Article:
Perhaps you have a mental image of the doctor in his chair, sitting behind the patient who is stretched out on a couch. The therapist is writing away in his notebook, and the patient talks…wondering what the therapist is up to. Then the session ends. What happened? Did it work? Is there an end in sight?
As a Reality Therapist, I tell my clients what I’m up to. It’s not a secret.
I’ll tell them I’m teaching them the ins and outs of Choice Theory, which is the engine of the Reality Therapy car.
Now it’s time to really dig into those concepts, so you can put them to work for you.
Why Learn Choice Theory?
William Glasser, PhD is the father of Choice Theory.
Glasser believed, with great passion, that teaching mental health was the best form of counselling out there.
It’s very much like the saying, “Give a man a fish, and you’ll feed him for one day. Teach a man to fish and you feed him for a life time.”
Glasser discovered that people would not just “stop there” at finding happiness within their own lives. They would turn around and teach the ideas to others. Spreading the cure.
Choice Theory and the Five Basic Human Needs
All unhappiness stems from unmet needs and ineffective behavior.
Let’s unpack that.
Choice Theory is an explanation of human behavior and happiness, based on the idea that all of our behavior is chosen and serves the purpose of meeting one or more of our five basic humans needs:
- love and belonging
Like I wrote in this blog post:
Every single thing a person does is to satisfy one or more of these needs. Even those strange behaviors that make you scratch your head.
The DSM-V, or Diagnostic Statistical Manual, is a comprehensive dictionary of mental disorders.
Or as Glasser so eloquently put it, it’s an outline of the 1001 creative ways people express their unhappiness at having an unmet need!
The 10 Axioms of Choice Theory
Choice Theory tells us, very simply, that we have choices and if our choice has made us unhappy? Choose differently.
The hard and challenging part is coming to understand that each one of us has choices, and through new behaviors, you can change your perceptions and your reality. Happiness is a choice.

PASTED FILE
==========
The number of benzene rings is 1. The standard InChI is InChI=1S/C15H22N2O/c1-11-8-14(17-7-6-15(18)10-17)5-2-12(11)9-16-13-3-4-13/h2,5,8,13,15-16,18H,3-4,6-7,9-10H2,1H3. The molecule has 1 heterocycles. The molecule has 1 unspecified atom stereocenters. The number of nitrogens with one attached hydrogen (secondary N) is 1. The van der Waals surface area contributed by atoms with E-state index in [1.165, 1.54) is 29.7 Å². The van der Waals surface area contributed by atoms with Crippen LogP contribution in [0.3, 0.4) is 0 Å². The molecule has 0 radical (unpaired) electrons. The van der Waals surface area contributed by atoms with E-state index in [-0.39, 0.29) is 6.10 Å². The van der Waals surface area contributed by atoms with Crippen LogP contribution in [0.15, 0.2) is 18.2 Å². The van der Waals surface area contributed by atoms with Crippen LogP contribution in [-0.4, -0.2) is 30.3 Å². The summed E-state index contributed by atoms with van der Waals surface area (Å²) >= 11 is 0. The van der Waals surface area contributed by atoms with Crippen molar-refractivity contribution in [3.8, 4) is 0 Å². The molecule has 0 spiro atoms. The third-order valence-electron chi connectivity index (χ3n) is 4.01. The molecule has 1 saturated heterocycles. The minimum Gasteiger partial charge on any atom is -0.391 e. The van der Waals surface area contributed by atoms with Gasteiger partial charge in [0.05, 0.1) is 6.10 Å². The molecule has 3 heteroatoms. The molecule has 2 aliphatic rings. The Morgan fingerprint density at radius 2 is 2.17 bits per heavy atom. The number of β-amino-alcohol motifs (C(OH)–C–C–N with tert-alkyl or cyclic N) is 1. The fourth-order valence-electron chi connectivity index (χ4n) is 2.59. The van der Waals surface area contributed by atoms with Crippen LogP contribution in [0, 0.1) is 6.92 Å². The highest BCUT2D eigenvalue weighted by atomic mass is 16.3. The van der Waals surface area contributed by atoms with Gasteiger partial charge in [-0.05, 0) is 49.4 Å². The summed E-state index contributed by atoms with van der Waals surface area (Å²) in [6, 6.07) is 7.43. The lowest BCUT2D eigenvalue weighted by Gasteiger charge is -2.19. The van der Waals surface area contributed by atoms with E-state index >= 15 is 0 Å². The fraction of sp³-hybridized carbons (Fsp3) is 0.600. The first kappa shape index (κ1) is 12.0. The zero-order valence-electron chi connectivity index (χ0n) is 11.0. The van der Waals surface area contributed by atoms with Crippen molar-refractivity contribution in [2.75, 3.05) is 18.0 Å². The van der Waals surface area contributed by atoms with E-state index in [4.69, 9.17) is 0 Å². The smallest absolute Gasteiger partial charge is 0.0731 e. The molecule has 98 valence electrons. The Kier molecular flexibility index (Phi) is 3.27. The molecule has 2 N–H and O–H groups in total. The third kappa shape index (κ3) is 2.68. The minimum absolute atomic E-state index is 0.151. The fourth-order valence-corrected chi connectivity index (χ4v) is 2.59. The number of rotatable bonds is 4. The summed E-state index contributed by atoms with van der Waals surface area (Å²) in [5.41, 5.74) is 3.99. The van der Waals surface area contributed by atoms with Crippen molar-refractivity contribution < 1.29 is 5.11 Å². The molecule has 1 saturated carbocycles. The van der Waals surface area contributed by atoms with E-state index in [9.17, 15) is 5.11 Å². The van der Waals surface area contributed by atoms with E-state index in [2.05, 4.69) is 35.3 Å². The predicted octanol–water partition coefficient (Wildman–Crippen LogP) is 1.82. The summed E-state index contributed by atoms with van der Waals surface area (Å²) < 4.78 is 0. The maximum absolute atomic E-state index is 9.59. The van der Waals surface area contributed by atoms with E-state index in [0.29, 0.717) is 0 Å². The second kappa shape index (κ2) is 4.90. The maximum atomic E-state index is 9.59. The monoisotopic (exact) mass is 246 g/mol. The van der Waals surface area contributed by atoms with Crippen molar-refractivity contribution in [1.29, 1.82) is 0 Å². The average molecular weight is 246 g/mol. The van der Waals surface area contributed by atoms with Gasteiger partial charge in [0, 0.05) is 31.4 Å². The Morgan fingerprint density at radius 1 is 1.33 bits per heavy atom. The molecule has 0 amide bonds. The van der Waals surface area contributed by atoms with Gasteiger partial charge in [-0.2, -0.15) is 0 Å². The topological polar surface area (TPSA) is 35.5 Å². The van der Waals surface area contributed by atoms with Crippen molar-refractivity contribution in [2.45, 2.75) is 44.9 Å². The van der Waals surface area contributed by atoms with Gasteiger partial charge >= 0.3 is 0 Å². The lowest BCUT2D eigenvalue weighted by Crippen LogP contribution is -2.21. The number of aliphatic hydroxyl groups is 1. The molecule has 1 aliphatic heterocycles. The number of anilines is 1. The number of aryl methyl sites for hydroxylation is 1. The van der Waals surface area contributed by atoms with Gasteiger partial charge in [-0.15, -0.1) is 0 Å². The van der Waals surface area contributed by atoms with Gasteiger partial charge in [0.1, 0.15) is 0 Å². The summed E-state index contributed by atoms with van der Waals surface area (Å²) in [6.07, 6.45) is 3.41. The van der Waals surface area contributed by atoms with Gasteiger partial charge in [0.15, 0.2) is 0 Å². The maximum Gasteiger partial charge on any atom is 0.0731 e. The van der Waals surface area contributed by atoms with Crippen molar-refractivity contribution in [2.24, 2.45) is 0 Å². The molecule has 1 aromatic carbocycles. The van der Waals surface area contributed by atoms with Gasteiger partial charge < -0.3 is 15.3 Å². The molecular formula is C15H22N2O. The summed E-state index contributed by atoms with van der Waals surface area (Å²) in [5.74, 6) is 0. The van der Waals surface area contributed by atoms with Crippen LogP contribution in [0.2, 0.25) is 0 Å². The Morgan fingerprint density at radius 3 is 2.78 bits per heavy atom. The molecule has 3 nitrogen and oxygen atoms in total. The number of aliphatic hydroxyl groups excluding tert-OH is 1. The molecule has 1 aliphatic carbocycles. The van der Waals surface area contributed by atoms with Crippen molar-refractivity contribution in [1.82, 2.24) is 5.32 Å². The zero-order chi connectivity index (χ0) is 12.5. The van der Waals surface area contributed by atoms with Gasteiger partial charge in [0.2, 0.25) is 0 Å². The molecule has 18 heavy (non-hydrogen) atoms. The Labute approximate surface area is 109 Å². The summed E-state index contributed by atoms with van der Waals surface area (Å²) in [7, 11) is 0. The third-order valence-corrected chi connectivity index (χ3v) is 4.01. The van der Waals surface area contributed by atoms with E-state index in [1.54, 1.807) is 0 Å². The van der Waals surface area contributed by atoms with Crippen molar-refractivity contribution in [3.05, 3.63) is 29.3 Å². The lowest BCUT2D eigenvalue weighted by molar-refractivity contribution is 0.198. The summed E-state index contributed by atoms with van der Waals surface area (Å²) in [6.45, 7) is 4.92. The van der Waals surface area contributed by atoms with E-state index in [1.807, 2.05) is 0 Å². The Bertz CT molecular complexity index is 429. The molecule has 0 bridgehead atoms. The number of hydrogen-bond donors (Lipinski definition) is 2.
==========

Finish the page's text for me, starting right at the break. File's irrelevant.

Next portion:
Glasser was a natural at simplifying complex concepts so that regular people like you and me could use them.
Look no further than his 10 axioms of Choice Theory:
- The only person whose behavior we can control is our own.
- All we can give another person is information.
- All long-lasting psychological problems are relationship problems
- The problem relationship is always part of our present life
- What happened in the past has everything to do with what we are today, but we can only satisfy our basic needs right now and plan to continue satisfying them in the future.
- We can only satisfy our needs by satisfying the pictures in our Quality World.
- All we do is behave.
- All behavior is Total Behavior and is made up of four components, thinking, acting, feeling, and physiology
- All behavior is chosen, but we only have direct control over our thinking and acting component. We can indirectly control our feeling and physiology only by the choices we make in our acting and thinking.
- All total behavior is identified in verb forms and named after the component that it is most recognized by (running, angering, stressing, criticizing, depressing, etc.)
Axiom #1: The Only Behavior We Can Change is Our Own
Most of my clients agree with this point. They agree…but then they leave my office and fall right back into the ABCs of controlling behaviors: Argue, blame, and criticize.
Naturally, their choice to try to control others makes them miserable. It’s completely ineffective.
So, it’s intellectually quite an easy concept to grasp, but extremely hard to put into practice. Kind of like my golf game.
My father is an avid golfer, so I decided to take up the sport so we would have an activity we could enjoy together. And I did want to enjoy it.
I spent countless hours studying the mechanics of the perfect swing. I took lessons, practiced at the range, and watched instructional videos.
So why did I hit countless balls into every single lake on the course?! Through all my study I surely understood exactly how to make that perfect swing. What was I doing wrong?
Simple answer: knowing something and doing something are two entirely different things. Change comes as a result of a lot of practice, even more than I had already put in.
Living the first axiom of Choice Theory takes a lot of practice. The seven disconnecting habits are hard to break.
The same sort of habit that keeps me slicing the ball into the lake is really no different from a client looking at their partner in disgust when they do something my client doesn’t believe is the “right” thing for them to do.
Bad habits are hard to break, but I’m not letting you off the hook. You can do this.
The Ten Axioms of Choice Theory
That was just an overview of Choice Theory and the first axiom. In the next series of blog posts I’ll break the rest of them down, too. They all work together.